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Ghana Not Ready For NDC''s Return 8/27/2007
Even though Ghanaians are yearning for a change of government in 2008, they are not in any way ready to witness the return of the opposition National Democratic Congress to the corridors of power,” says Alhaji Iddrisu Egala. The declaration by the CPP guru comes as an unspoken opposition to the recent claim by John Evans Atta Mills, NDC flagbearer, in Boston, USA, that he is all set to spearhead the NDC''s return to power in 2008 "to make a difference” in the lives of the people because, as he put it, “NPP''s end is near.”

Alhaji Egala believes that the group that was led by former President J J Rawlings to “mismanage” the affairs of the nation for almost 20 years did not leave behind any commendable legacy that the electorate could feel nostalgic about and vote to return their destinies into their hands."Human nature is such that we always want a change. Ghanaians desired a change in 2000 and they got it through the NPP. Now the situation is the same, and the CPP is the alternative and not the NDC.

" It is therefore up to us to take advantage of this bright opportunity that stares us in the face to put our house in order, to ensure the CPP’s return to power after a long period of wobbling in the political wilderness," he added.In an exclusive interview with The Statesman, the aspiring CPP National Chairman decried the fragmentation that had over the years remained the major blight of the "forward ever, backwards never" march of the party, attributing the situation to the self-absorption of the top echelons of the Nkrumaist group.

"What we have had over the years is a fragmented approach to the whole process of rebuilding the Nkrumaist tradition, where people are interested in selling themselves and seeking their individual gains instead of the party. "If we can relegate our selfish interests to the background and pursue our common interest, then we can come back to power. We did that in 1979 when my father formed and led the PNP," Alhaji Egala stated. Asked if the CPP’s problems could be attributed to ineffective leadership, he answered in the negative, and paid glowing tribute to all those who had toiled to keep the party alive till now. He, however, agrees that the leadership had not done enough to make the party "attractive and winnable."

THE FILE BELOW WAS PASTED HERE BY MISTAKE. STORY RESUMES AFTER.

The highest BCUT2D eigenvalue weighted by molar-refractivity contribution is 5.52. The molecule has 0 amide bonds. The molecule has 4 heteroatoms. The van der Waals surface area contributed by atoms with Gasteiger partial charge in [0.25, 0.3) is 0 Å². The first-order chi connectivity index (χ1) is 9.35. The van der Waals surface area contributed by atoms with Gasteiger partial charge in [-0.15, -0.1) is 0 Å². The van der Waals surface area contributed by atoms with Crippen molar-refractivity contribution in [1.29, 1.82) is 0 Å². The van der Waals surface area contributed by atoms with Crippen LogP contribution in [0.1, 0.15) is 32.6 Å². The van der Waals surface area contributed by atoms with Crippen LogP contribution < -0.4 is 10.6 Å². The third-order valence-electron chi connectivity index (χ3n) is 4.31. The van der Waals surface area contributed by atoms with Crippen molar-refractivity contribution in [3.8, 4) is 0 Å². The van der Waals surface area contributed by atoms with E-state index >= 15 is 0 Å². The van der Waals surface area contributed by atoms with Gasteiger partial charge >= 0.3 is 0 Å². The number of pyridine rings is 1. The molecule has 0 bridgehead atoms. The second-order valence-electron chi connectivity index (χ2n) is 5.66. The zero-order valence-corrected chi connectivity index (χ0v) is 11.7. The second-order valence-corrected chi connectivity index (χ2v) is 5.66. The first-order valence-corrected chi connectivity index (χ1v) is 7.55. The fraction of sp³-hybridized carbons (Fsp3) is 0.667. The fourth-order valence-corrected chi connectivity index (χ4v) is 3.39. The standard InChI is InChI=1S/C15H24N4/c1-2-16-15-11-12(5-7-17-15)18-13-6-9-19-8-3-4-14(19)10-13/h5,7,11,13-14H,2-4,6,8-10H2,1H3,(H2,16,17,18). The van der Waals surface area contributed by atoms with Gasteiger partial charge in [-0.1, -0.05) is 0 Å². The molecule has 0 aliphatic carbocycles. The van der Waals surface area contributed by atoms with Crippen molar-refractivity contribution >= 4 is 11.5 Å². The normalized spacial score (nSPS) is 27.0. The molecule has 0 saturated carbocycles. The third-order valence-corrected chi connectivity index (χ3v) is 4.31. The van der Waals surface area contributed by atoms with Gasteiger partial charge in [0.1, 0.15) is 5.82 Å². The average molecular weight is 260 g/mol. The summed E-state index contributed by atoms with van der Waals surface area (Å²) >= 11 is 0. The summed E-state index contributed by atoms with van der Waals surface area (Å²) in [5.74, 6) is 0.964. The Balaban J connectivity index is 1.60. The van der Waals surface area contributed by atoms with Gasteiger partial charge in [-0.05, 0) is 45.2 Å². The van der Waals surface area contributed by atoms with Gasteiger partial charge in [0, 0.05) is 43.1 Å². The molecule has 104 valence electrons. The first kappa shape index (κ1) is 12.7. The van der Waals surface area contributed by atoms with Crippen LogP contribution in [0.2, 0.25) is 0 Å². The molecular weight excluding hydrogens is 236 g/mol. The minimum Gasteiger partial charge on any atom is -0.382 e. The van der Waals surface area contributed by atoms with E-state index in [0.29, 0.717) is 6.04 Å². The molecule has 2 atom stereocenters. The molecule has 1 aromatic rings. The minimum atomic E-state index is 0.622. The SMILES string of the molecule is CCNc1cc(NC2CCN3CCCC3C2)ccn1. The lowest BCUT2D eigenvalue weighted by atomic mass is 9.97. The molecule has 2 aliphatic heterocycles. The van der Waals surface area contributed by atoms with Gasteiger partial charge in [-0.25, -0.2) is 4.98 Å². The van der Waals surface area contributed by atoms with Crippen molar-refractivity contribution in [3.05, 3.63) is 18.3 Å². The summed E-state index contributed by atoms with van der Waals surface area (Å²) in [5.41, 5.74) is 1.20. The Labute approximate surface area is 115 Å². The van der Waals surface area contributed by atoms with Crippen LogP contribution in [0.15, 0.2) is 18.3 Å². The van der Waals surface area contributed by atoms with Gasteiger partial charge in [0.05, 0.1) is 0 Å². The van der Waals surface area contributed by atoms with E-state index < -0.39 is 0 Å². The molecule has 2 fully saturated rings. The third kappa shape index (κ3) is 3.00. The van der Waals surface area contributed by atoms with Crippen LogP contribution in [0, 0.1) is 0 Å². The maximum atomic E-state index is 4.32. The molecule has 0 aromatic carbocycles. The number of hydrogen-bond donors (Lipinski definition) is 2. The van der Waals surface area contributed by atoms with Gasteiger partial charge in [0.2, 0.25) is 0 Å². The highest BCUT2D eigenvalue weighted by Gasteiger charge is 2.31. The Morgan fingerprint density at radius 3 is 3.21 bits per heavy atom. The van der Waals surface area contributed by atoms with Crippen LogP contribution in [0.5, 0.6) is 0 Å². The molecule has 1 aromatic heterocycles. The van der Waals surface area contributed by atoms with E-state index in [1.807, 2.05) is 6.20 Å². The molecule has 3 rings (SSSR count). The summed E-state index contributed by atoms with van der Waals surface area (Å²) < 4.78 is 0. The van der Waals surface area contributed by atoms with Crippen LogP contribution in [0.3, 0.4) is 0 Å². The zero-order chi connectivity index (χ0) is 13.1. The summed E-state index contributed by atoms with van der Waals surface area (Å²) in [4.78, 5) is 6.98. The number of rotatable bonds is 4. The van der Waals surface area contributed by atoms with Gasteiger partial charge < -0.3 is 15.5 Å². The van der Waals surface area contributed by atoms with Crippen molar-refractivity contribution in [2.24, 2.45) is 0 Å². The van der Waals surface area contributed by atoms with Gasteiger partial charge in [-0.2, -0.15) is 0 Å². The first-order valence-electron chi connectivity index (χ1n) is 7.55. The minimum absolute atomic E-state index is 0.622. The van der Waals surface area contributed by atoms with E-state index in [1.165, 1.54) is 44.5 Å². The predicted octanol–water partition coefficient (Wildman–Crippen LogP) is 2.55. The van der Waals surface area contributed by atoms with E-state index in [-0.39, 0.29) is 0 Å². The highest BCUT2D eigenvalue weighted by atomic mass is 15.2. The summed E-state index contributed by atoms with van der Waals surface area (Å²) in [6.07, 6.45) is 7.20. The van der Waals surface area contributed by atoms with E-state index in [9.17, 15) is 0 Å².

"I salute them for keeping the party alive, but what has been done over the years has not been enough to take us to where we had wished to be; everybody appreciates that," he observed, adding that there was the need to inject some kind of dynamism and vibrancy into the organisation of the party to put it in a good shape that will make it more appealing to the electorate, especially the youth and womenfolk.

The son of the late Imoro Egala, Founder of the People’s National Party, who describes himself as being "genetically connected" to the CPP, assured the fraternity of the CPP that his chairmanship, something he feels certain about, would evolve pragmatic strategies to galvanise all the rank and file of the Nkrumaist group and unite them to make the group a force to reckon with in contemporary Ghanaian politics.

He laments, "it is a pity that we have allowed the CPP to come to this low level" in the nation’s politics and governance, even though he sees some ray of hope ahead of the party in the run up to next year’s elections. "The many competent people who are contesting both the presidential slot and the various executive positions clearly shows that the ''sleeping giant’ is rising to take its rightful position in the nation’s politics and governance." The Chartered Accountant who sees himself as the best Chairman the CPP can get at the moment says he will not be an "arm-chair" Chairman who will sit in his office in Accra and pretend that the party’s organisation is on course, but will move to the grassroots to interact with them, educate them about the ideologies of the party and set up offices in the various constituencies.

While acknowledging the serious financial and logistical constraints that bedevil the party, Alhaji Egala assured his comrades that he would extensively exploit his professional background as an Accountant to "employ any legal means possible" to mobilise the needed resources to facilitate the execution of the party’s activities. He attributed the sorry financial state of affairs of the party, which is having a telling negative effect on the organisation of its National Congress, to "our collective" inability to organise the party’s rank and file to pay membership dues, lamenting "Even if somebody wants to pay dues there are no offices in the constituencies to facilitate such transaction."
The Statesman

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